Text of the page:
We’ve created successful results in the complex restructurings of hundreds of companies, large and small.

Engagements include financial advisory, interim management, critical asset valuation, and creating alternative channels for recovery and growth.

Today's Commentary From Our Team

Bankruptcy Cases To Watch In The Second Half Of 2021

Law360, July 16, 2021

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Covid-19 Triggered a Shortage Economy. It Could Be Here a While.

The Business Journals, July 26, 2021

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Bankrupt Punch Bowl, Lender Sortis Reach Settlement

Wall Street Journal, March 31, 2021

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Conserving Conservatorship

AIRA Journal, February 23, 2021

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Join Ted Gavin for his new weekly radio show and podcast, business/disrupted, every Monday at 4PM EST on VoiceAmerica Business. In the latest episode, “The Complex Economic Maze of Adoption,” Choice Network Founder Molly Rampe Thomas shed light on the intricacies of the adoption process, including tax structure, legislation, and always-evolving efforts to restrict and protect women’s bodily autonomy.

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Pay for Play — Right After Class

By Doug Wolfe, Esq., Managing Director

On June 21st, the Supreme Court ruled in favor of student-athletes for enhanced pay and benefits related to educational expenses. Although not a free pass to sell their names and every game uniform for money, most people saw it as a ruling that athletes needed to start being directly compensated for playing college sports. The question is, what happens now?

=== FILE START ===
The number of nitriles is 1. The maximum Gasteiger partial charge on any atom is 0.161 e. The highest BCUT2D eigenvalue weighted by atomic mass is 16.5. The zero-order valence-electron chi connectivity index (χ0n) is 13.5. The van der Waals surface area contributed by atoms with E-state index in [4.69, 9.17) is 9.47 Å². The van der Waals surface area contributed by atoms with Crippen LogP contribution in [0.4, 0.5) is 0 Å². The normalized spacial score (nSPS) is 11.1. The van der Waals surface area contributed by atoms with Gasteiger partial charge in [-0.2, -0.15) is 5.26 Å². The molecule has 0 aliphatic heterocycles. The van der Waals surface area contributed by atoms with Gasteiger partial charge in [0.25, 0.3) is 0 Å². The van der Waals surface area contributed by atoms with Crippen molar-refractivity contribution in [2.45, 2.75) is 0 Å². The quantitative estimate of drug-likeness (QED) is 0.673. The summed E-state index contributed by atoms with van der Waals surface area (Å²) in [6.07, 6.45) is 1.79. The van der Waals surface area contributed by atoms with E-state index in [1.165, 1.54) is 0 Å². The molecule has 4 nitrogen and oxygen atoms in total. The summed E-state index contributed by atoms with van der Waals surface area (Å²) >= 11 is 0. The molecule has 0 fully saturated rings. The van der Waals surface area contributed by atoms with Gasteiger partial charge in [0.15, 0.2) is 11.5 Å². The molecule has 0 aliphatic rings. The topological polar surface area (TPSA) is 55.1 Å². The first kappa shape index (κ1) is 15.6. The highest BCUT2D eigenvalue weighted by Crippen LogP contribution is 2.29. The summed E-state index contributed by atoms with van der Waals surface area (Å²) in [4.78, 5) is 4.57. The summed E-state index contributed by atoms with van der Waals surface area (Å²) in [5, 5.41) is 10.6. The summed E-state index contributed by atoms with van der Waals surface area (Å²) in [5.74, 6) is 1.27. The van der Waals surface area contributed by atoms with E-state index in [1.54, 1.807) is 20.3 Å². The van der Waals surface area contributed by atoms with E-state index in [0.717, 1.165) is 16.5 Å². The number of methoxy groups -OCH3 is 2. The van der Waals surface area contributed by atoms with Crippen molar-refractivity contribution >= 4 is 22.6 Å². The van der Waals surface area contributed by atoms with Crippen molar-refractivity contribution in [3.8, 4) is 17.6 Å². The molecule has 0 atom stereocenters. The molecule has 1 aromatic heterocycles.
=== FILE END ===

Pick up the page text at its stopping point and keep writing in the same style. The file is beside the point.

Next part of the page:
As the landscape for paying athletes evolves, so will the complications that bring money into an altruistic system that grants scholarships to athletes who couldn’t normally afford higher education. Some may see the players as being taken advantage of because of the big television contracts and multimillion-dollar salaries that coaches earn while the players don’t get paid. However, the bulk of scholarships go to student-athletes you don’t see on television and for sports that are not followed by thousands of fans.

Now, the issue is how this type of compensation, and others from sources outside colleges, will influence the schools that players choose, as well as the culture of athletics on campuses. The bigger the player and the more important the sport, the greater the social gap between the players and other students will likely grow. Money will add a certain shine and pressure to the spotlight of those athletes. Think of the party after the big game when the now-paid athlete strikes out in the bottom of the ninth or misses the game-winning shot.

Most may see the Supreme Court ruling as a great step forward for college athletes, but there will be problems along the way, most of which the audience will never see. Stay tuned.